Coral reefs are one of the oldest types of living systems on earth, and certainly one of the most spectacular (Goreau, 1987). They are massive underwater structures formed by the limestone skeletons of tiny invertebrate animals. Reefs house a greater diversity of body forms, chemistry, and animal phyla (thirty-two compared to the eight that inhabit the most biodiversity ecosystems on land). Phyla comprise the second largest category of living things, after kingdoms.
Coral animals begin life as free-floating larvae, but settle on the sea floor in sedentary colonies. The term "coral" applies both to these animals and to their skeletons, particularly the skeletons of stone-like corals (Discover 1997).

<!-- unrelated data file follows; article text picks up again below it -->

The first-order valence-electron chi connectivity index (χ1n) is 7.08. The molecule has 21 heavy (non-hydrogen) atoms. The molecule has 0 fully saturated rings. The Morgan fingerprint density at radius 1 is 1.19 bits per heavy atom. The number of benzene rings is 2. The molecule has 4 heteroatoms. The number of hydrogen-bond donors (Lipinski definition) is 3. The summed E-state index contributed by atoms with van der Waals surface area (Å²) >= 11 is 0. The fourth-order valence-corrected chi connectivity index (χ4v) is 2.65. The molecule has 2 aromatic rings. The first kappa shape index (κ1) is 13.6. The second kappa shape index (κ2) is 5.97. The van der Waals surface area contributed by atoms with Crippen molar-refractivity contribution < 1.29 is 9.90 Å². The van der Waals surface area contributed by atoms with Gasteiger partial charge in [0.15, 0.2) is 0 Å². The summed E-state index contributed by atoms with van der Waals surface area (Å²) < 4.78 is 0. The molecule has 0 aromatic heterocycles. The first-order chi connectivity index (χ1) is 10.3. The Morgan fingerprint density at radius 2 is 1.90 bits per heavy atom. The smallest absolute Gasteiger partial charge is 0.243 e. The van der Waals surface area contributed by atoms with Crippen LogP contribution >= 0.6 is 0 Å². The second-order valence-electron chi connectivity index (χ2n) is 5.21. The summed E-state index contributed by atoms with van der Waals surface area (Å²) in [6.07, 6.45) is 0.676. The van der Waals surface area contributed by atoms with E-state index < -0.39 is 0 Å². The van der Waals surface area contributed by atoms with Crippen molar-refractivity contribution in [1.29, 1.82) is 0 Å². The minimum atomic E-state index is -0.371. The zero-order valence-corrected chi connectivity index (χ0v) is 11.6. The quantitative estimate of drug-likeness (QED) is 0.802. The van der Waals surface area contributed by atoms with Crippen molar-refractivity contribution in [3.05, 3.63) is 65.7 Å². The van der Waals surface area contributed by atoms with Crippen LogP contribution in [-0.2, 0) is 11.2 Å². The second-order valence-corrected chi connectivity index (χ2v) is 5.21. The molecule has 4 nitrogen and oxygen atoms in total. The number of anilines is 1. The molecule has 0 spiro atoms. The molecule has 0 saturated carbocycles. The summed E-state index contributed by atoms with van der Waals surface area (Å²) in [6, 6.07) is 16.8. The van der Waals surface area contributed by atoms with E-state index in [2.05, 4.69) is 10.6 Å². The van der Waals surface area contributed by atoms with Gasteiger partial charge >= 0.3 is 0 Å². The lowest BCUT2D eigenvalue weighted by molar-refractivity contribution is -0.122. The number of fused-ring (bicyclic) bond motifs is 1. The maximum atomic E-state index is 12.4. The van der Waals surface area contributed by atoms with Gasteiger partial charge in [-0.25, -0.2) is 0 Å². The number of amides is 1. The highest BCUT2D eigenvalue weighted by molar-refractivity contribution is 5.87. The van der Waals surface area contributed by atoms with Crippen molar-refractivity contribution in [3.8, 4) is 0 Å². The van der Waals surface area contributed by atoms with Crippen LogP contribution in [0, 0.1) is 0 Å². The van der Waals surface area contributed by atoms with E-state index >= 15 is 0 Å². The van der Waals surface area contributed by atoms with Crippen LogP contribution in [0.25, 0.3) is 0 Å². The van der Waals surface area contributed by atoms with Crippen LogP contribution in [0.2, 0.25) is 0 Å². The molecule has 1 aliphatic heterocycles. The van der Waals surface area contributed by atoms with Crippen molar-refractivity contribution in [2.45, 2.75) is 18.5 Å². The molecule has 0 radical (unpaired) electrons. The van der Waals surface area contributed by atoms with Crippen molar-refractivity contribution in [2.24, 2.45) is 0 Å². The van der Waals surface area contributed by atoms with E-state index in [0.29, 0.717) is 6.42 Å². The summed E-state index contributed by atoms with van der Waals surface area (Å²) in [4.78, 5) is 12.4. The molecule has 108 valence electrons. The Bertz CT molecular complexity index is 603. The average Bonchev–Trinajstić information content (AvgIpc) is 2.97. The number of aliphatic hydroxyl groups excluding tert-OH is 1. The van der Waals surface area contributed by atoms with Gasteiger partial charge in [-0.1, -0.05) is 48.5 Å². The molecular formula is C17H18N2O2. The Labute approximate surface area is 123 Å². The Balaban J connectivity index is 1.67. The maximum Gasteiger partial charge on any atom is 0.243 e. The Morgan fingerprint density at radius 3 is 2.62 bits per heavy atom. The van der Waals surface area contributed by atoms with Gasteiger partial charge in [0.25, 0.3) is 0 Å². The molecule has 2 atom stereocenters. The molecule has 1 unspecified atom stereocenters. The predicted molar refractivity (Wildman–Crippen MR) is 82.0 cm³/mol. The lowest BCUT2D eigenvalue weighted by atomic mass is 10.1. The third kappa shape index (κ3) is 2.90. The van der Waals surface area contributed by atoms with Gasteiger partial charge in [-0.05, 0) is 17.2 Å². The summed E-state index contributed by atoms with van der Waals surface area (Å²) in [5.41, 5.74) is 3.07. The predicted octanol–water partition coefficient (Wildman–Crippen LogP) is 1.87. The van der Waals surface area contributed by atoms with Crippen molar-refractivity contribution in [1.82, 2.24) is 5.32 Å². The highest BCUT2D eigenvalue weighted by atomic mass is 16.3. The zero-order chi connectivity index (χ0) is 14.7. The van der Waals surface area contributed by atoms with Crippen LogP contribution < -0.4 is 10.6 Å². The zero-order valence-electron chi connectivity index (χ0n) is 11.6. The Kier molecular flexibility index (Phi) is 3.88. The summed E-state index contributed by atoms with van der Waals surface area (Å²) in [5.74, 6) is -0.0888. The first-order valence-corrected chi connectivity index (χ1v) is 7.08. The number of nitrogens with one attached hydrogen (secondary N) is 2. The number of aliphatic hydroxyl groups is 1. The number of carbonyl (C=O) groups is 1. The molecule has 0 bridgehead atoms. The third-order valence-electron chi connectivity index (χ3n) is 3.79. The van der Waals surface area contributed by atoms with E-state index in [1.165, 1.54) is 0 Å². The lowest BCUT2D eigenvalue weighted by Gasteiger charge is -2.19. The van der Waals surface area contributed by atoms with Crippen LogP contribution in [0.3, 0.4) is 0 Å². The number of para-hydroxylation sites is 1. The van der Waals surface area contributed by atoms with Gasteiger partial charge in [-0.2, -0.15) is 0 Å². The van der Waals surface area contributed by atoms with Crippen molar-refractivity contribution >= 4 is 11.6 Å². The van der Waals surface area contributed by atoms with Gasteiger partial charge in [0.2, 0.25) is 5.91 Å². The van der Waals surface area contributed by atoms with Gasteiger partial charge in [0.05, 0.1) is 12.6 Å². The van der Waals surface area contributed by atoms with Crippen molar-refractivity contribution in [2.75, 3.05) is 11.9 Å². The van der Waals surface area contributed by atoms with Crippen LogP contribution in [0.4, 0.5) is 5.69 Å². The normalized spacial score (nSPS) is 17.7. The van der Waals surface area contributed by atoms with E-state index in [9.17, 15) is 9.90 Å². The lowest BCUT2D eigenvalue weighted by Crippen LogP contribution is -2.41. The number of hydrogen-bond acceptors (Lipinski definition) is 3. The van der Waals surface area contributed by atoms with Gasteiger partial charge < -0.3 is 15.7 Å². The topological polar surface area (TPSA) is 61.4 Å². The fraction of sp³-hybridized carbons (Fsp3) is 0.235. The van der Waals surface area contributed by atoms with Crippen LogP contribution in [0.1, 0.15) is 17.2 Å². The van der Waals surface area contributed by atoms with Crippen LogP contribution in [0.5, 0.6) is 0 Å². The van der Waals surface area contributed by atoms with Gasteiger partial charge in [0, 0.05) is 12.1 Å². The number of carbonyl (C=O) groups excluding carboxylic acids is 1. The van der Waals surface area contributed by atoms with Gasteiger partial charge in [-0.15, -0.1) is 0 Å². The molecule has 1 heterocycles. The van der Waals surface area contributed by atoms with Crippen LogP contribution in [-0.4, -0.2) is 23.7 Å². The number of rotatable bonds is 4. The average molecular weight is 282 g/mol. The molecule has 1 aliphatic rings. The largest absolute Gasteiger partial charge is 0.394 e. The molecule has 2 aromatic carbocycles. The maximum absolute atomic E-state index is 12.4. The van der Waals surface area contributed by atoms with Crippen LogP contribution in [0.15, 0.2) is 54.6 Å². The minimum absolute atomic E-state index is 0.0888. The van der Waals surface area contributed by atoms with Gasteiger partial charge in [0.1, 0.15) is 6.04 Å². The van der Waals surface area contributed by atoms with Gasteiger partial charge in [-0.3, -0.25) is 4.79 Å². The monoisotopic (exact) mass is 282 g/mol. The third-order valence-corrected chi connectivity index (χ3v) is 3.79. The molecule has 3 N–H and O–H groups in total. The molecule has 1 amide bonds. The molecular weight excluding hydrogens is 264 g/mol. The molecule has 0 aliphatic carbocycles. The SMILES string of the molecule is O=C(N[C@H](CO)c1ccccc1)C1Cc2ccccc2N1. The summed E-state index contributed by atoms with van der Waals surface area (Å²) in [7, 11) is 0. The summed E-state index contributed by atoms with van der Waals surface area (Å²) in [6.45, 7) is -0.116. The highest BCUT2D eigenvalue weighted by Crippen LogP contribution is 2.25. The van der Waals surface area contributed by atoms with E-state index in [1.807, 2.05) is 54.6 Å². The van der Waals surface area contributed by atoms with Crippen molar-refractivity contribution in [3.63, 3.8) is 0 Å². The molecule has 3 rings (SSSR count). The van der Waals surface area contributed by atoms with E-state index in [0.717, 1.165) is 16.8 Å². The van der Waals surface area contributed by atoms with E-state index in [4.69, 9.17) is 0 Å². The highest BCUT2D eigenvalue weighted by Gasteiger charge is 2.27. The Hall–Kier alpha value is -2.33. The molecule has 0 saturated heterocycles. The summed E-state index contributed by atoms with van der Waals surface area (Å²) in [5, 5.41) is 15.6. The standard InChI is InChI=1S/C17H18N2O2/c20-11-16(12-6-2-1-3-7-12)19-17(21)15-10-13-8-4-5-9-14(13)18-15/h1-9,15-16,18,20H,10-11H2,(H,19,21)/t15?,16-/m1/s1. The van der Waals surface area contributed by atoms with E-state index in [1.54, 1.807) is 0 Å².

Many different organisms, including mollusks, sponges, and worms, help shape reefs, but hard corals and various algae are the major architects. In effect, the corals build limestone, because their skeletons are made of Calcium Carbonate. The sk...